Look, Jesus could have come as a conquering king. He was fully in his rights and powers to do so. But he didn't. He chose to enter human history as an orphan born to a poor family in an occupied country, the son of a woman suspected of adultery, pregnant before marriage. He was never rich, probably never owned a home, never physically wrote a book and chose a career as a carpenter in a land without a lot of wood. That's who Jesus came as, so it's no surprise that he "came to preach the gospel to the poor." As a man, that's what he knew.

An interesting thing is happening in our culture today, and to a large extent the Church as well. The world is shrinking because of new modes of communication like the Internet, and we're more aware now than ever before of the plight of poor people. War is rampant, AIDS is epidemic. TB and malaria kill thousands of Third World children every year.

That's why social justice has become this buzz word in our culture. Everyone is into it. Buy a certain color of clothes from the Gap, and they'll donate money to AIDS relief in Africa. American Idol, that most popular of television programs, has for the past two years raised $130 million for global charities. Many churches are pushing this too, preaching a message of social justice from the pulpit. And that's great, but it raises key question: is social justice without Jesus really worth anything?

Look, social justice without Jesus works. It does. If American Idol raised $130 million, someone's life was better after that money was raised than before it. Locally, I can take you to any number of homeless shelters in downtown Charleston where the Gospel is not being preached, and yet people's lives are being changed because of the dedication of people who are not motivated to practice acts of social justice because of their relationship with God, but because they choose to give of themselves for the benefit of others.

So what's the problem? The problem is this: no matter how successful a person's recovery is, without an experience with Jesus Christ, that recovery and success is ultimately fleeting. Scripture points this out: "For what would it profit a man to gain the whole world and, in the end, lose his own soul." That's God's word. "Do not lay up for yourselves treasures on earth, where moth and rust destroy and thieves break in and steal." That's God's word.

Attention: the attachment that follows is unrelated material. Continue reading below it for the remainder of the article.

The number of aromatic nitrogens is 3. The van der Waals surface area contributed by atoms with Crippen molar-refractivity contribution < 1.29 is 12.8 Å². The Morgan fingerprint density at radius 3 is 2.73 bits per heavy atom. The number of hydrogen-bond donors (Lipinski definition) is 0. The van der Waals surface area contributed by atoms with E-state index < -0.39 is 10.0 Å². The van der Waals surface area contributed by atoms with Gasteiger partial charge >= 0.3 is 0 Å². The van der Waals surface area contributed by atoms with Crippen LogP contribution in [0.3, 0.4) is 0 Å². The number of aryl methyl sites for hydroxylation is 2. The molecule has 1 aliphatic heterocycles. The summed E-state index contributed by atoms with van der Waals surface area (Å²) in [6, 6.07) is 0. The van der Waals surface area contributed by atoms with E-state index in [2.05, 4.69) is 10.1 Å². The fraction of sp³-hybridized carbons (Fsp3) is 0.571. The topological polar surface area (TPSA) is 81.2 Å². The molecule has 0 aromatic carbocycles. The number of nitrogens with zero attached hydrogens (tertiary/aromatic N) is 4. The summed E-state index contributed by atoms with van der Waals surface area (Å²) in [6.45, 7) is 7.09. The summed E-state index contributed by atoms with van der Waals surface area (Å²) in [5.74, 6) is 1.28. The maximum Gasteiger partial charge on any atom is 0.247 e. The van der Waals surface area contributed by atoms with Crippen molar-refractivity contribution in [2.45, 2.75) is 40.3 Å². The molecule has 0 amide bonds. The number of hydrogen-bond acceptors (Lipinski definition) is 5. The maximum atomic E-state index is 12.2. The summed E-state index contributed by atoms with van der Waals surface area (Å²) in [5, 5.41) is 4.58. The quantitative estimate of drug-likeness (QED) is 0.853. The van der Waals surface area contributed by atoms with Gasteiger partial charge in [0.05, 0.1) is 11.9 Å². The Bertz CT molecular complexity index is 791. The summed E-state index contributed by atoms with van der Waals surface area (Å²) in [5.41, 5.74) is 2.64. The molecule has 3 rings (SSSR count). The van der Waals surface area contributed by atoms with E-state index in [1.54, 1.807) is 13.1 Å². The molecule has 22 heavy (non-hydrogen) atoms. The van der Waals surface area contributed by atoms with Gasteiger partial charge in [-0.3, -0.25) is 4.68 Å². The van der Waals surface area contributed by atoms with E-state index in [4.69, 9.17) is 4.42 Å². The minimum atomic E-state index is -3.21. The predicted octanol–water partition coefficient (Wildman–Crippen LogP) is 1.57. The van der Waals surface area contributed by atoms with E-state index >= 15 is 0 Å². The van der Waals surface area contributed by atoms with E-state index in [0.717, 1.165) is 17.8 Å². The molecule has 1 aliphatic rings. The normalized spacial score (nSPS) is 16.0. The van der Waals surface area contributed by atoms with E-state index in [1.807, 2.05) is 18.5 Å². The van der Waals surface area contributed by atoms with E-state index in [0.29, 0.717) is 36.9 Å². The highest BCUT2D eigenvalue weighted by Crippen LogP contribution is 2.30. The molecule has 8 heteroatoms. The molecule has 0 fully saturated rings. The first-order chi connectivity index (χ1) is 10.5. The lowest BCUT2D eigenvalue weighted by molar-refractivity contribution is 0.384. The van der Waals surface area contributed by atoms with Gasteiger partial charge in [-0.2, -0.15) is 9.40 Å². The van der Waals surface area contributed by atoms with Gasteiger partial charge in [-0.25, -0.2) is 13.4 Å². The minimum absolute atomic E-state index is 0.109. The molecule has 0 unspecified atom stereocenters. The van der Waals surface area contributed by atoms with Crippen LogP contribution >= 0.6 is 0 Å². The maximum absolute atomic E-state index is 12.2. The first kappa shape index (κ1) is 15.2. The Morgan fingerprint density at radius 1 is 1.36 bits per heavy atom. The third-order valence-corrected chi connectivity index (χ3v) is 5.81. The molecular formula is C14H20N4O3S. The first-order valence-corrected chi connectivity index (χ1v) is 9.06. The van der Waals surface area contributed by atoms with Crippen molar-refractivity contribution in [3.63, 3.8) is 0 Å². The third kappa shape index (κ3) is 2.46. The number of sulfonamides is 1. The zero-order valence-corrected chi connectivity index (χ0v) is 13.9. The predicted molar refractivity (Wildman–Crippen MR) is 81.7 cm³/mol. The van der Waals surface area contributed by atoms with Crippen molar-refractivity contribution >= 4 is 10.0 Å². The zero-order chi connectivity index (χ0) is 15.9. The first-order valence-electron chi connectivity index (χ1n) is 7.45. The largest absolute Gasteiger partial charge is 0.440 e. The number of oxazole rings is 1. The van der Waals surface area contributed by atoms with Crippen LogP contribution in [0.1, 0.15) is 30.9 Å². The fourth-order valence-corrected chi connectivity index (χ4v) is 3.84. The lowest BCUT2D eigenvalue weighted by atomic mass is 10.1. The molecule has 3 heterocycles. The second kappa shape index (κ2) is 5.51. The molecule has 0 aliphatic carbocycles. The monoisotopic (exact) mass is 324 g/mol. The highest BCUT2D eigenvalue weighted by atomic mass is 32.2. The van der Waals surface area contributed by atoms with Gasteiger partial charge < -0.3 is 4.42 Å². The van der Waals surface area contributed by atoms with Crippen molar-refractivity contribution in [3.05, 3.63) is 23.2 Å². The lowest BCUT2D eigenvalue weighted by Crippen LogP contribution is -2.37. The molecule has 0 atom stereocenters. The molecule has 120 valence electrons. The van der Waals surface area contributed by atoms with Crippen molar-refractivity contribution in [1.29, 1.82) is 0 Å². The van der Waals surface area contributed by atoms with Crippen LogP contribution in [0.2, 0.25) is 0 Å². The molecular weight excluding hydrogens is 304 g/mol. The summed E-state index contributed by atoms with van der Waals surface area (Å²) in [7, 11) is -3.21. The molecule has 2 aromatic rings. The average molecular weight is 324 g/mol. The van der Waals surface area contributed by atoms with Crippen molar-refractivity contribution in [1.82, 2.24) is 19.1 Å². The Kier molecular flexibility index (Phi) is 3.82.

What about social justice with Jesus? First of all, being committed to acts of social justice is not a recommendation. It's a commandment. Jesus told us to do it, and because He is a good God, gave us the Holy Spirit by which to compel us to do so. It's why you pay your tithe on Sunday, why you come to a place like Union Mission to sort canned goods during holiday food giveaways. It's why you spend a weekend in a prison, ministering to men regardless of who they are or what they've done.

Of course, there's a caveat here. Does placing Jesus as the focus of our acts of social justice mean everything's gonna be OK? Surely not! One of the biggest failings of the modern church is this absurd notion that believing in Jesus is like waving a magic wand and that all of your problems will go away once you believe in him. It's absurd and borderline blasphemous. God doesn't promise a bed of roses. But he does give us a savior who will stand with us when the going gets rough. And it will get rough. Guaranteed.

There's so much more to life than what we can see with our two eyes. The difference between doing acts of social justice with Jesus and doing acts of social justice without Jesus is the difference eternity makes. See, changing lives through the power of Christ multiplies its effect exponentially. The payoff is literally eternal!

Remember that passage in Peter? Peter is speaking of an inheritance, not an immediate reward. Through Christ, we are the receivers, always the recipent. We are receivers at each and every point of our relationship to him. We are receivers of his mercy despite our sinfulness. We are receivers of his salvation in our new birth. We are receivers in our resurrection at the end of the age. And, finally, we are receivers in our inheritance of eternal life through Him in heaven.

Of course, this raises a problem on the opposite end of the spectrum. Do we, then, neglect this world, knowing our reward won't be fully realized until we arrive at eternity? Absolutely not! It's a shame that too many Christians have come to believe that church exists for them instead of existing to be the structure through which Christ's work is accomplished in the community. Woe be to the church congregation that treats Sunday worship like a country club gathering with no application outside its doors. But if eternity is the ultimate reward, what is the payoff of doing acts of social justice without guarantee of success?

Jesus is our model here. Remember, he merged the earthly with the eternal, the physical with the spiritual. We are to do the same. Every so often--and not all of the time or even most of the time--men and women escape the bonds of addicition and poverty to live a prosperous life...and they find a relationship with Jesus in the process. That's dual salvation, earthly and eternal. And it does happen. We should all commit ourselves to allowing the Holy Spirit to guide us in responsibly confronting social injustice while keeping the focus on the spiritual transformation in the lives of those who desperately need to know Jesus.